When You Should Leave Your Social Enterprise

Leave your social enterprise

This post was written by CASE Executive-in-Residence and Sproxil Co-Founder Alden Zecha in August 2017. He has over 25 years of experience in more than 35 countries and has founded several companies, including SEAD Innovator Sproxil, Inc., a social venture that provides a consumer SMS and app product verification service to help consumers avoid purchasing counterfeit products.

By their very nature, social entrepreneurs are dedicated, mission-driven people. We strive to make the world a better place by turning down other professional opportunities and forgoing their more lucrative financial rewards to achieve our missions. Few would ever accuse social entrepreneurs of not being willing to sacrifice for their mission. But sometimes that is our biggest problem.

As any venture scales, it evolves. Each stage of that growth poses different challenges and key priorities to continue the forward progress toward greater success. In addition, while the mission may remain the same, the ways to execute against it change in terms of offerings, consumers and partners. Simultaneously our personal lives evolve too – relationships, family, financial responsibilities and intellectual interests all change over time. That’s where the issue arises.

When you found a social enterprise, you and the venture are highly aligned. Your personal goals are almost inseparable from the organizational goals. Success for one means success for the other. Over time though as both you and the enterprise grow, those goals may no longer be as well aligned. To meet the organizational goal of having more impact may require you to personally forgo spending time with, or even having, a family and being a good partner/spouse/parent may be a critically important personal goal. Because social entrepreneurs are self-sacrificing, we typically soldier on to push our enterprise forward and subordinate our personal interests. But is that best? Can we actually create a win-win situation? My belief is that often we can and we just don’t see how.

Two years ago I went through this struggle at Sproxil. I was the co-founder, CFO and strategist and had helped guide it from an idea to successful business operating in seven countries and impacting millions of lives. We had gone from one core offering to three and from working exclusively with pharma clients to clients across more than a dozen industries. During that time, I had also gotten married and my family faced some medical challenges. The company’s goals and my goals were no longer exactly the same. We had both evolved. Success for one didn’t mean failure for the other but it didn’t mean success for the other either. So it was time for us to part ways.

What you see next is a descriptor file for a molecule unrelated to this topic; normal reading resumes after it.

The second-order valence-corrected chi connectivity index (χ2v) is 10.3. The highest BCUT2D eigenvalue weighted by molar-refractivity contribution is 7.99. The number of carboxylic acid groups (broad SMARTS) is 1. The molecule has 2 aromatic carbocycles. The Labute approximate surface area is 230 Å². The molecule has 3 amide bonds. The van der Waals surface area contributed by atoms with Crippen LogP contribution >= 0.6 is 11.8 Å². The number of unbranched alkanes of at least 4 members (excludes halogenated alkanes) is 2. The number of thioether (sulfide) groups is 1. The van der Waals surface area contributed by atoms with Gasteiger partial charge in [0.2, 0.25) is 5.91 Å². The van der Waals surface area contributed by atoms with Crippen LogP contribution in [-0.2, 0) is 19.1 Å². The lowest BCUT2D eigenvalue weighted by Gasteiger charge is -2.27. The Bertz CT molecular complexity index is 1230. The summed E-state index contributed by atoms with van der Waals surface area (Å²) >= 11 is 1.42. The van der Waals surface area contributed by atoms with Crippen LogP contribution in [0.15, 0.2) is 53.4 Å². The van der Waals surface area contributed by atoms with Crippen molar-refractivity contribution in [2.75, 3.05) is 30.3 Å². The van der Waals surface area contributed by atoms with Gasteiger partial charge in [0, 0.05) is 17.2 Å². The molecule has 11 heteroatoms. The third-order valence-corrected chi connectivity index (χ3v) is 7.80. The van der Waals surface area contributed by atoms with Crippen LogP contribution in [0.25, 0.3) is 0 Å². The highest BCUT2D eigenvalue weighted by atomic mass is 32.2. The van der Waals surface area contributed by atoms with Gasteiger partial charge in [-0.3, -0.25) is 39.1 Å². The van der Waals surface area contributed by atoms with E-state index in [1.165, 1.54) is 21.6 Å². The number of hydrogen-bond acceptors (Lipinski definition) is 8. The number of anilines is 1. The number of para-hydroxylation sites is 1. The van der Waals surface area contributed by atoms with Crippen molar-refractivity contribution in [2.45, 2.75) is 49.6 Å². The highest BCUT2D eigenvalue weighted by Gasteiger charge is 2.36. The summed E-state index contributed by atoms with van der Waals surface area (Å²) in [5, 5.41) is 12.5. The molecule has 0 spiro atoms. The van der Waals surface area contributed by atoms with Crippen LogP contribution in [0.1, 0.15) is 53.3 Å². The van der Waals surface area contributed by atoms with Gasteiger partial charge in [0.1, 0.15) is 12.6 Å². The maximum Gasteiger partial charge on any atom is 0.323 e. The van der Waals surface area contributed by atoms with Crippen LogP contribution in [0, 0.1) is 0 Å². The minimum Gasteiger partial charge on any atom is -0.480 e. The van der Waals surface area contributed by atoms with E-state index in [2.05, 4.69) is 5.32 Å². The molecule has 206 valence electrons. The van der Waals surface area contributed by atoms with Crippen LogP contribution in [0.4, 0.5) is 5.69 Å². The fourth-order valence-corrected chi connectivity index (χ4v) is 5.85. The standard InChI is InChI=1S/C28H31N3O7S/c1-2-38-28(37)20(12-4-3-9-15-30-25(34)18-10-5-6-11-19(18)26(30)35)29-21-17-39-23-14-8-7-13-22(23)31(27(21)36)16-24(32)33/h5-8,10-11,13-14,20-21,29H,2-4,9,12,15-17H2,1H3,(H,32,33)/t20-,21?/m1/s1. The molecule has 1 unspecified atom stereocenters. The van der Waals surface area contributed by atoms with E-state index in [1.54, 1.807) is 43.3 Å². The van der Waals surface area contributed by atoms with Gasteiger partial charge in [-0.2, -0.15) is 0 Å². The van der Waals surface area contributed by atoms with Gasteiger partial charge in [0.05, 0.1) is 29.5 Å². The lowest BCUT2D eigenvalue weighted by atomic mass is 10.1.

I could easily have stayed on. No one was pushing me out at all but staying wasn’t for the best overall. The company would be better served by others whose personal goals more fully aligned with the opportunities at hand and I could better pursue my own goals apart from the company. Both the organization and I would be more successful at achieving our goals if we parted ways and divorced. That was the win-win. It wasn’t easy – breakups never are. We’ve stayed close and friendly, as I continue to serve on Sproxil’s board and provide advice, and we have both gone on to bigger things. The company has achieved greater successes, including recently launching in Mali and reaching the milestone of having protected consumers in more than 50 million transactions. I’m now advising and mentoring numerous social enterprises, running a specialty consulting firm focused on the emerging markets, and working with terrific students at Duke.

The experience taught me a lot. In the talks and workshops I give, I now teach founders to evaluate the differences between their enterprise’s goals and their personal goals and to ensure that they reassess both periodically. I challenge them to be brave when the time comes to leave their social enterprise. Doing so isn’t a failure and isn’t abandoning the impact mission. Sometimes going separate ways is the best for everyone and so in the end we can have our cake and eat it too.